November 16, 2009
AgustaWestland, a Finmeccanica company, announced that the first AW159 multi-role military helicopter successfully completed its maiden flight at AgustaWestland’s Yeovil, U.K., facility with chief test pilot Donald Maclaine at the controls. The aircraft completed a range of general handling checks during the flight and performed as expected. It will be joined by two more aircraft in 2010 to complete the flight testing of the AW159 and the wide range of equipment the aircraft will carry.
The AW159 is powered by two new generation LHTEC (a joint venture between Rolls Royce and Honeywell) CTS800 engines, each capable of continuously producing 1281 shp, giving the aircraft exceptional hot and high performance. The aircraft has an all-up mass of 5,790 kg with a built-in capability to increase that to 6,250 kg. The cockpit includes a fully integrated display system.
AgustaWestland CEO Giuseppe Orsi said, “The successful first flight of the AW159 is a great company achievement. Designed and developed to meet the U.K. MoD’s demanding requirements for a multi-role military helicopter, the AW159 will be the most cost-effective, capable, and advanced helicopter in its class. Our highly skilled engineers and technicians can be proud to have achieved this remarkable result on schedule and on budget, so confirming our commitment to maintaining critical design, engineering, and technological know-how in the U.K. to go on effectively supporting the MoD.”
The maiden flight of the AW159, which will be known as Lynx Wildcat in U.K. military service, marks a major milestone in the development of this new six-ton multi-role military helicopter, 62 of which have been ordered by the U.K. Ministry of Defence for the Army and Royal Navy, to perform both land and maritime missions. The first aircraft will be delivered in 2011 with the aircraft becoming fully operational with the Army in 2014 and the Royal Navy in 2015.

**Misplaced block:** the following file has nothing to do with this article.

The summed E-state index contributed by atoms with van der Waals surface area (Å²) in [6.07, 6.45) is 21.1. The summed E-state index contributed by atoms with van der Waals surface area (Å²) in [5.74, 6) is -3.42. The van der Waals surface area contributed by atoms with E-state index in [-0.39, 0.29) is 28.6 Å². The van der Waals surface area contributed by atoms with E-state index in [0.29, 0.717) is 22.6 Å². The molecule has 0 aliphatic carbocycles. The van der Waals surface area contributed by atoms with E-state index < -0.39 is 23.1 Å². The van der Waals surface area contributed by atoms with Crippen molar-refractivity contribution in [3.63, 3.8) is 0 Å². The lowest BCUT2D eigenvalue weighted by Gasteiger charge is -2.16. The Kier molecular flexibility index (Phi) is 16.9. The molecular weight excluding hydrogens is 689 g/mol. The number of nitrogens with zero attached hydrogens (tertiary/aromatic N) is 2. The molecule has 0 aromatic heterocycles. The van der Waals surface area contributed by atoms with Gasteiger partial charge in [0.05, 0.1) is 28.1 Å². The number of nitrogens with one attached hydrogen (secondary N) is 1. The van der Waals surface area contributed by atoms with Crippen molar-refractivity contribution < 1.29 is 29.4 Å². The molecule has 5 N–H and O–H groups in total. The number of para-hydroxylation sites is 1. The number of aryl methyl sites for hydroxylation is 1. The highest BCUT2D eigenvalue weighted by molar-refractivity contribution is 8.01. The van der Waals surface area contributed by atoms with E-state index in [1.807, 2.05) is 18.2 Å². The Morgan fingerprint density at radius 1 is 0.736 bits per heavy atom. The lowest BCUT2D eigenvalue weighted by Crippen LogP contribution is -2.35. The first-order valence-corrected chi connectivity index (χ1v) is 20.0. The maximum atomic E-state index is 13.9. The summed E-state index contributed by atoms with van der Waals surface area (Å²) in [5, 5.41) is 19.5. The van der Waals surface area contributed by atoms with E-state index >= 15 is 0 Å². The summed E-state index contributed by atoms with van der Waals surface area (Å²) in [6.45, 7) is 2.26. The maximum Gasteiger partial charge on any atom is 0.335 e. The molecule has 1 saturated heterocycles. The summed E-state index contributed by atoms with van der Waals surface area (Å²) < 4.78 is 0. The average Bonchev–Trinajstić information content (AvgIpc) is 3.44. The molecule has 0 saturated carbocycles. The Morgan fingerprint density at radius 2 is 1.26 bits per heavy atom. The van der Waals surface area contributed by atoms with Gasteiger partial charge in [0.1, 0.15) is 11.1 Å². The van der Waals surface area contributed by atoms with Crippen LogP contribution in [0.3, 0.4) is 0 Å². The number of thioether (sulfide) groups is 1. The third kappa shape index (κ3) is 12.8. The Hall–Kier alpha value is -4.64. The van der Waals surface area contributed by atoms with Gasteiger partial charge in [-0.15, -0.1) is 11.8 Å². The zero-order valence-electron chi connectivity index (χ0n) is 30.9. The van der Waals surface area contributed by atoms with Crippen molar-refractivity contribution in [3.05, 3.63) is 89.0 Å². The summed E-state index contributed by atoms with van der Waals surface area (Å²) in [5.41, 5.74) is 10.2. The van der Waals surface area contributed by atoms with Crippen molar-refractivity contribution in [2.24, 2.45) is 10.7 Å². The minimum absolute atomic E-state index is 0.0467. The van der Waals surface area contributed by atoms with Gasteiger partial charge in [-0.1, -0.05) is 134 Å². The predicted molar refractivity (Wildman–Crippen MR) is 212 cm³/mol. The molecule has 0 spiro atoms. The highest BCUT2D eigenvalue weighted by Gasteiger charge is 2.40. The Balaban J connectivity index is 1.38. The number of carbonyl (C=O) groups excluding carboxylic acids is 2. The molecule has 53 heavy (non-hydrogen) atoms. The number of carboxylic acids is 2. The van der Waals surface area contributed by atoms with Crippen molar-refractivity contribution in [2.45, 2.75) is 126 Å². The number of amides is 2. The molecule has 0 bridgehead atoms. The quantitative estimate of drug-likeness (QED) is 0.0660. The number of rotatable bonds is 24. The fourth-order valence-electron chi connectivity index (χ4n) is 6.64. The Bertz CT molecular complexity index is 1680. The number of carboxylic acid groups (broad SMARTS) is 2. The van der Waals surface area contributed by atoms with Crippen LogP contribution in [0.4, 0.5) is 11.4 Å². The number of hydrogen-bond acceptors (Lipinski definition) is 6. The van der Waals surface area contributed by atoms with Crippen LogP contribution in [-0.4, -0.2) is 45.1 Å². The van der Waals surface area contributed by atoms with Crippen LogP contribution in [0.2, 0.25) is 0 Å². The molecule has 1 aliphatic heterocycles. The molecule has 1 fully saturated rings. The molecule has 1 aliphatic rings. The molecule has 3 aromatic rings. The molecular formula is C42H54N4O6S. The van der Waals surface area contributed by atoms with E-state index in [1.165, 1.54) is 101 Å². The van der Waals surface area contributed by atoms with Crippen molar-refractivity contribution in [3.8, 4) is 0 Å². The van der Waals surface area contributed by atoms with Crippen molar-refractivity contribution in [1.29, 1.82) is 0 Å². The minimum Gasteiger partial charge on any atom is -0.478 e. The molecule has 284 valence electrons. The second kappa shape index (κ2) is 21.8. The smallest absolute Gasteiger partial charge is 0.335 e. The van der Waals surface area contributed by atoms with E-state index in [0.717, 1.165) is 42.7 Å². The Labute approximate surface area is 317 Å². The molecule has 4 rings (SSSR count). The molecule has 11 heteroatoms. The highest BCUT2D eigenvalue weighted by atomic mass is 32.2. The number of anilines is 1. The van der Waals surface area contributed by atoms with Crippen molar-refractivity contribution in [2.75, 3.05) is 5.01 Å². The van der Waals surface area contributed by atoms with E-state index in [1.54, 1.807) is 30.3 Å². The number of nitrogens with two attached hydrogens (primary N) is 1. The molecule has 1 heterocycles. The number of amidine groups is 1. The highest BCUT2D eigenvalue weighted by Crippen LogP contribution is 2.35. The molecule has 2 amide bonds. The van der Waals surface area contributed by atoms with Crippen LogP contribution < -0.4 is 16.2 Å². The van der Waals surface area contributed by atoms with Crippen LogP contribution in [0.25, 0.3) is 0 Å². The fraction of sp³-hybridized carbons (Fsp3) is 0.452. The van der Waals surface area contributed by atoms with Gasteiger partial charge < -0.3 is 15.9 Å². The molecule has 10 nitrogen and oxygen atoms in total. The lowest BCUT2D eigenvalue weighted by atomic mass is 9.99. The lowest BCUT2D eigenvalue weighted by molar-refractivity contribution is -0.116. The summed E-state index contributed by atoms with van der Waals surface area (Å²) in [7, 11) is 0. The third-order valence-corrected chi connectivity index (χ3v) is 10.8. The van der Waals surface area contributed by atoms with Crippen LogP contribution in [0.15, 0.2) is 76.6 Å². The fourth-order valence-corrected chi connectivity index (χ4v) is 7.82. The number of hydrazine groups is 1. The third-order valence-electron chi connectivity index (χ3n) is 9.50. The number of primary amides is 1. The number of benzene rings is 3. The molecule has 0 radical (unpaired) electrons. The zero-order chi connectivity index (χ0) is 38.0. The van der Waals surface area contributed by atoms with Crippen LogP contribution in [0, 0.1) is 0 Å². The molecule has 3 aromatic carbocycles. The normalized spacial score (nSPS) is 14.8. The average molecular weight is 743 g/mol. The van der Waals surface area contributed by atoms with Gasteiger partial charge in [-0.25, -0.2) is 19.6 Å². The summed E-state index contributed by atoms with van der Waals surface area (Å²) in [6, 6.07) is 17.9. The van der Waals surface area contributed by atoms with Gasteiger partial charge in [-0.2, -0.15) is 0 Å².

As the cold weather chills AOPA’s Headquarters in Frederick, many of us are inside generating new resources for flying clubs.
In my house, every Friday night is “Movie Night.” While the movies are rarely educational (I don’t think I learned anything from the Lego Movie), we look forward to the weekly opportunity to spend time together. Why not use the same concept for your Flying Club (with the addition of education, of course)?
AOPA Flying Club Manager Kelby Ferwerda posted the following on the AOPA Flying Club Facebook Page: “Recently I’ve talked with quite a few Flying Clubs about maintaining social activity through the cold winter months. Some clubs host Holliday Parties, others have Potluck Movie Nights. What does your club do to keep members involved during the chilly months?”
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